Thursday, April 14, 2011

On Second Thought -- Plotting Trendlines for Big East Teams (pt 1)

What Funny Shapes Can Teach Us...
I liked tj's original post on mapping Michigan State's efficiency trends during the 2008 season when I read read it years ago, mapping the trend over time could be useful. The graph itself however was visually busy; the trendlines got lost as MSU's offensive and defensive efficiencies (points per possession scored and allowed) gyrated, game-by-game. Which leads us to the real problem of measuring team efficiency over a series of games (in conference out of conference, through a tournament, etc.) -- adjusting the performance to account for the competition. The conference regular season, which offered a more balanced schedule than a composite out of conference slate of opponents, should be a better context for judging performance over time. The bloggers over at Maize-Colored Glasses Blog put together an outstanding set of alphabetically correct posts that mapped each Big Ten team's trends over the course of conference play. I was so impressed with the methodologies described in the "Polynomial-centric Recap: Part 1" that I decided to apply the method (unadjusted and adjusted) for a similar look at the Big East. I describe the techniques later in this post. From the bottom up, (alphabetically correct of course) the conference's last five teams shared some features. The conference standings/seeds for the Big East Tournament:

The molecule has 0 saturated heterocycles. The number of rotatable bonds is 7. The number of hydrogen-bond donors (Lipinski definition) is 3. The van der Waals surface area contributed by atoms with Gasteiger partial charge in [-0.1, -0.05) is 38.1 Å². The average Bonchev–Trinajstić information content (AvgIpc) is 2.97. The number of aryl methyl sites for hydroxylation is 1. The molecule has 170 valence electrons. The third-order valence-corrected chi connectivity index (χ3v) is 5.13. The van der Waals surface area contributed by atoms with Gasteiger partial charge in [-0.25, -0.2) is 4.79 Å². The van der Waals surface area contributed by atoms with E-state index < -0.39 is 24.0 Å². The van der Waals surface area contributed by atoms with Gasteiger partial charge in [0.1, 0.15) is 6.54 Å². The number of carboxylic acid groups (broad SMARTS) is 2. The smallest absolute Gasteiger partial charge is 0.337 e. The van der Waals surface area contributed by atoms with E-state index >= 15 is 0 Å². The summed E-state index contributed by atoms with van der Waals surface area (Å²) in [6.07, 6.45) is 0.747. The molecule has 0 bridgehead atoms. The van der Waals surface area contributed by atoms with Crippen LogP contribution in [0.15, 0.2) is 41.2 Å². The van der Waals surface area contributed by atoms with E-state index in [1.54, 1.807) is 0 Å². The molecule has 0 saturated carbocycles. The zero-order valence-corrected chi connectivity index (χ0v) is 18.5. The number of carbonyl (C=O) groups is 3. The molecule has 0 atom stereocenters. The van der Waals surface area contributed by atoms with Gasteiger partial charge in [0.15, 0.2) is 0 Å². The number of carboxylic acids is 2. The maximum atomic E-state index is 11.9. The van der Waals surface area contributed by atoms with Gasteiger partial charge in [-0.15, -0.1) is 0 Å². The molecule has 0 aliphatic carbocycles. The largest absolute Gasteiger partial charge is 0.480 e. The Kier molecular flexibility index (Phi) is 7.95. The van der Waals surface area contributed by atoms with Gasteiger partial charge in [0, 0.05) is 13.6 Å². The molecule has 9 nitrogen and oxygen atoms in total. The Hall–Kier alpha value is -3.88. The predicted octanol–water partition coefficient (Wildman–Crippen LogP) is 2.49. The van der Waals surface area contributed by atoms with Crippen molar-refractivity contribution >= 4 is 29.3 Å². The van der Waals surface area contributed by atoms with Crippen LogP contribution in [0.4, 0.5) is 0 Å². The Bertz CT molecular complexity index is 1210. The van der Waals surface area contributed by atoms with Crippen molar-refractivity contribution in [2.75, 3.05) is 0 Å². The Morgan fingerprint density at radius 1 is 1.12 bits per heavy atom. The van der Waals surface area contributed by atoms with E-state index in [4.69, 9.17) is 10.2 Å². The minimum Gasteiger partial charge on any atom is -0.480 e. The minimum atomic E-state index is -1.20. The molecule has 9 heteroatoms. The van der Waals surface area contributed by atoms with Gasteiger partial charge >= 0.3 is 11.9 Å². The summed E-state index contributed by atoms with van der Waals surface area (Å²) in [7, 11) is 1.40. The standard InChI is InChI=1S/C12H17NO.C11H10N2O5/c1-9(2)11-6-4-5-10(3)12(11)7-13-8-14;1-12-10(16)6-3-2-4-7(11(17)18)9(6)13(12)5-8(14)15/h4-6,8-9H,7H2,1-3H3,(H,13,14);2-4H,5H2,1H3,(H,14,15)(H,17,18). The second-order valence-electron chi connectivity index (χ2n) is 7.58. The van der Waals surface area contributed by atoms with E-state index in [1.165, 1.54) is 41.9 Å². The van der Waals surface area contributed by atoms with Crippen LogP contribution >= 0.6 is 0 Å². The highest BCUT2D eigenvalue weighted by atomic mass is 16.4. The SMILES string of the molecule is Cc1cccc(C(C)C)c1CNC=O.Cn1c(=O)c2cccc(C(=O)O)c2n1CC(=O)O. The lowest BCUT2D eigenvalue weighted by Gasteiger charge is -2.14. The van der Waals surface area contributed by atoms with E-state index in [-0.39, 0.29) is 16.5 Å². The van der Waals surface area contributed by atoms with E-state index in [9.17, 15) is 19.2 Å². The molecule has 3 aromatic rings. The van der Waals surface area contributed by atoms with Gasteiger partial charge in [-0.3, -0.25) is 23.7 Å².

Notre Dame1440.776
St. John's1260.667
West Virginia1170.611
Seton Hall7110.389
South Florida3150.167

(16 #16) DePaul

Not an ironic commentary on DePaul's season...honest

I rechecked the numbers and calculations when the fish appeared. The unadjusted trendlines look much the same. Coach Oliver Purnell will bring the program along next season, but seeing offense and defense move in such a symmetrical way throughout the entire season suggests (perhaps) that some nights his young Blue Demon squad got it and other nights not at all. The late season "fish tail" was probably a morale-induced slump. More experienced players should make a difference.

(14 #14) Providence

It was the defense...again